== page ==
European Talent Wars: The State of European Tech Report
The latest report published by the venture capital firm Atomico, has found that there’s a massive talent war happening across the whole of Europe. The State of European Tech report surveyed 3,500 investors, founders and members of the tech community to collect data on hiring and investments, as well as to understand current trends and attitudes.
According to the report, there are now 5.5 million developers in Europe. The number has grown by 500,000 from last year, with Germany in the lead (837,000 developers), the UK in second place (814,000), and France in third (467,000). It also found that the tech workforce is growing three times faster than the overall EU average due in part to the fact there are twice the amount of PhD students in STEM in Europe compared to the US.
The report also shows that 2017 will also turn out to be a record-breaking year in terms of investment across the European tech sector. Total capital investments are predicted to reach £ 14 billion this year, well above the £10.6 billion that was raised last year.
The UK is still the leading hub in terms of investments, with £5 billion predicted to be invested into UK tech by the end of the year. Second on the list is Germany with an estimated £2.3 billion. Several independent UK startups have secured massive amounts of investments, turning into tech “unicorns” (a term used for tech companies valuated at £750 million and above).
Tom Wehmeier, Atomico’s head of research notes that a lot of capital is being provided by government agenices, which are “important sources of funds” in Europe, which isn’t the case in the US. He also says that a further 20% of investment originates from European “corporates” that want to have a better understanding of the chancing tech landscape. Not only do “corporates” invest, but they also buy (Ikea acquired TaskRabbit, Assa Abloy bought August Home).
Asia also has a lot of interest in what is going on in Europe. The continent has seen £1.3 billion invested so far by Asian investors. A great example of this is Softbank’s £370 million investment in Improbable Worlds (London startup that developed a platform for 3rd parties to develop and build complex simulated worlds).
Despite all these big amounts being invested into the UK, a lot of UK founders say that investment has been impacted by Brexit. It was the only country where founders said it was harder to raise capital this year compared to last.
UK Still Number 1 in Talent Attraction
Top of the list in terms of capital investment, the UK still finds itself leading in talent attraction. According to LinkedIn, 21.4% of international migrants moved to the UK and 14.9% moved within Europe.
However, its share is declining due to tougher competition. Germany is starting to close the gap quickly. The UK is also number one when it comes to outbound tech talent (moving to Europe and outside). While Germany is closing the gap as whole, it has already overtaken the UK in terms of number of professional developers. This is very important as most startup founders say that software developers are the hardest talent to find and recruit.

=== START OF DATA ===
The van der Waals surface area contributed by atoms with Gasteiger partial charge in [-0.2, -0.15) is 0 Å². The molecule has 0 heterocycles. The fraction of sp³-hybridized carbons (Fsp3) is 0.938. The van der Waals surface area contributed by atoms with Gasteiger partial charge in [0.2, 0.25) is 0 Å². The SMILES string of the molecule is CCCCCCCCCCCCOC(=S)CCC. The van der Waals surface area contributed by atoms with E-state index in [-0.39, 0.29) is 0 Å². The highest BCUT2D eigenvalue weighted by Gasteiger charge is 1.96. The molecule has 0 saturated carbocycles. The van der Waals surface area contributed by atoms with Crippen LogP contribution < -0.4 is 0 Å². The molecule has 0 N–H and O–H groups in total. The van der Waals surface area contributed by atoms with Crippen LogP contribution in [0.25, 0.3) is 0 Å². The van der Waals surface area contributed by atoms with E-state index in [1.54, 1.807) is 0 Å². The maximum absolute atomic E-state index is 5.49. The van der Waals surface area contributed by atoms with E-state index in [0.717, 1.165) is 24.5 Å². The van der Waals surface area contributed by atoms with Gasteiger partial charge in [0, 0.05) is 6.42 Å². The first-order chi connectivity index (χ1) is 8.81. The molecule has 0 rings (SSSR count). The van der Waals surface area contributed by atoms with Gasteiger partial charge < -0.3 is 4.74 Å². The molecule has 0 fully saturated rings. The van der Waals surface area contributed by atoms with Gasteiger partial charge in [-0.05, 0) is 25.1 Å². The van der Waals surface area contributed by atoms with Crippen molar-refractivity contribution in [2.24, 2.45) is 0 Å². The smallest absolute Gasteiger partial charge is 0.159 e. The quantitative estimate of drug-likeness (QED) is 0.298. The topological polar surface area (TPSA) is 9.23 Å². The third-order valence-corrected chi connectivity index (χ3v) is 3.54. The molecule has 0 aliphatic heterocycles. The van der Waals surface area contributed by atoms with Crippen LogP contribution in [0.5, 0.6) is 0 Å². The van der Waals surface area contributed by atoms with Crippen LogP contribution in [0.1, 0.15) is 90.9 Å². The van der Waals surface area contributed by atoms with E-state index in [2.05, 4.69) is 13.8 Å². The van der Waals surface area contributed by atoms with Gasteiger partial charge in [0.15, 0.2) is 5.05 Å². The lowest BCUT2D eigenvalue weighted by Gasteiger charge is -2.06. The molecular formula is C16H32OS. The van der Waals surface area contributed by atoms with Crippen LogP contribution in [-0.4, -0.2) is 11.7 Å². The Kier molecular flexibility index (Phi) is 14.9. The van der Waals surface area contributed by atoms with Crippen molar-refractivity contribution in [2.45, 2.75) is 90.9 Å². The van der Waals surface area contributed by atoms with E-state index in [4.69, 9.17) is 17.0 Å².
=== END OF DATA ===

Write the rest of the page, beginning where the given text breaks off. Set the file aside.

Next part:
Wehmeier says “For founders based outside of the UK, the biggest impact [of Brexit] is basically that the UK has become less attractive as a place, either to have a regional HQ or to relocate staff. So I think it’s very clear that it’s playing on the minds of the tech ecosystem here”
Brexit and Tech
While there seems to be a wave of optimism hitting mainland Europe, UK startup founders don’t share the feeling. When asked how they felt about the future of European tech, 27% said they felt less optimistic compared to the previous year, while only 6% said the same across the rest of Europe.
Wehmeier says “There is a material difference in terms of the level of optimism from the UK relative to other regions in Europe.” The reason behind this is the current political climate in the UK. In the UK and Ireland, 71% of those surveyed said that the triggering of Article 50 had the most impact on the European tech landscape. They also said that it had impacted their fundraising and hiring.
This feeling is in stark contrast to what’s going on in France. Recent political events in France have had a positive impact with 70% of those surveyed saying they were optimistic about the future of European tech. Wehmeier says “There is a much higher level of overall optimism in France post-Macron, because of the impact that’s had on injecting renewed entrepreneurial spirit. There’s a strong commitment to building the French technology ecosystem.”
Deep Tech in the UK
Even though there’s a lack of optimism in terms of investment and hiring, as we’ve seen the UK still leads the way when it comes to capital attracted. It is particularly strong in deep tech, with £1.3 billion having been invested into this area in 2017 so far. Wehmeier says that companies are managing to raise large amounts and making the choice to not sell to tech giants and remain independent.
Graphcore (Bristol-based processer company) raised £37 million in their latest round, Improbable (simulation startup) raised £373 million, and Babylon Health (AI healthcare app) raised £44 million in their latest round.
Wehmeier says “These guys are becoming well-capitalised to go on and pursue their dreams as independent companies and fulfil those visions, and I think that’s a huge change that we’ve seen.”
You can check out the full report and some of the more detailed information here